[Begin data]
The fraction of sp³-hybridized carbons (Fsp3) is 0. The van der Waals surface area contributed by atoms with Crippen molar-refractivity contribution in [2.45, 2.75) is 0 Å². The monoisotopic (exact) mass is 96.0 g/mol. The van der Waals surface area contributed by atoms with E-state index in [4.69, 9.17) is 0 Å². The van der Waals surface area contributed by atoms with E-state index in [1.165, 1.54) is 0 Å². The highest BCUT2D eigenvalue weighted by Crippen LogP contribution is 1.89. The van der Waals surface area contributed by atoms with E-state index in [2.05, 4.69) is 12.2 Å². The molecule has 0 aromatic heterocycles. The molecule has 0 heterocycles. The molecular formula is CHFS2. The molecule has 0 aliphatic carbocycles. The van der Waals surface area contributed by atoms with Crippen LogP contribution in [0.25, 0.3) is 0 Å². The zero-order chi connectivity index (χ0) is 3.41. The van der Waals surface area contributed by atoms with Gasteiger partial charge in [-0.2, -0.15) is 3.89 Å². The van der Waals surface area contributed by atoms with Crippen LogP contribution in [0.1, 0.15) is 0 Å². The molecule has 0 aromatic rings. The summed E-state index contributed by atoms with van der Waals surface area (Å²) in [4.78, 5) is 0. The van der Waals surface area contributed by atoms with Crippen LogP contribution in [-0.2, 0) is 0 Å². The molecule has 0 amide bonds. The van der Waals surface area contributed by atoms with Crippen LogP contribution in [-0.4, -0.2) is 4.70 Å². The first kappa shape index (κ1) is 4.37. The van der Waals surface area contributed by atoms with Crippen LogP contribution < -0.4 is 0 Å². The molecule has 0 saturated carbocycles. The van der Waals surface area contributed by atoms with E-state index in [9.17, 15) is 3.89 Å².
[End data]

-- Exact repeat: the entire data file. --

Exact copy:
The fraction of sp³-hybridized carbons (Fsp3) is 0. The van der Waals surface area contributed by atoms with Crippen molar-refractivity contribution in [2.45, 2.75) is 0 Å². The monoisotopic (exact) mass is 96.0 g/mol. The van der Waals surface area contributed by atoms with E-state index in [4.69, 9.17) is 0 Å². The van der Waals surface area contributed by atoms with E-state index in [1.165, 1.54) is 0 Å². The highest BCUT2D eigenvalue weighted by Crippen LogP contribution is 1.89. The van der Waals surface area contributed by atoms with E-state index in [2.05, 4.69) is 12.2 Å². The molecule has 0 aromatic heterocycles. The molecule has 0 heterocycles. The molecular formula is CHFS2. The molecule has 0 aliphatic carbocycles. The van der Waals surface area contributed by atoms with Crippen LogP contribution in [0.25, 0.3) is 0 Å². The zero-order chi connectivity index (χ0) is 3.41. The van der Waals surface area contributed by atoms with Gasteiger partial charge in [-0.2, -0.15) is 3.89 Å². The van der Waals surface area contributed by atoms with Crippen LogP contribution in [0.1, 0.15) is 0 Å². The molecule has 0 aromatic rings. The summed E-state index contributed by atoms with van der Waals surface area (Å²) in [4.78, 5) is 0. The van der Waals surface area contributed by atoms with Crippen LogP contribution in [-0.2, 0) is 0 Å². The molecule has 0 amide bonds. The van der Waals surface area contributed by atoms with Crippen LogP contribution in [-0.4, -0.2) is 4.70 Å². The first kappa shape index (κ1) is 4.37. The van der Waals surface area contributed by atoms with Crippen LogP contribution < -0.4 is 0 Å². The molecule has 0 saturated carbocycles. The van der Waals surface area contributed by atoms with E-state index in [9.17, 15) is 3.89 Å².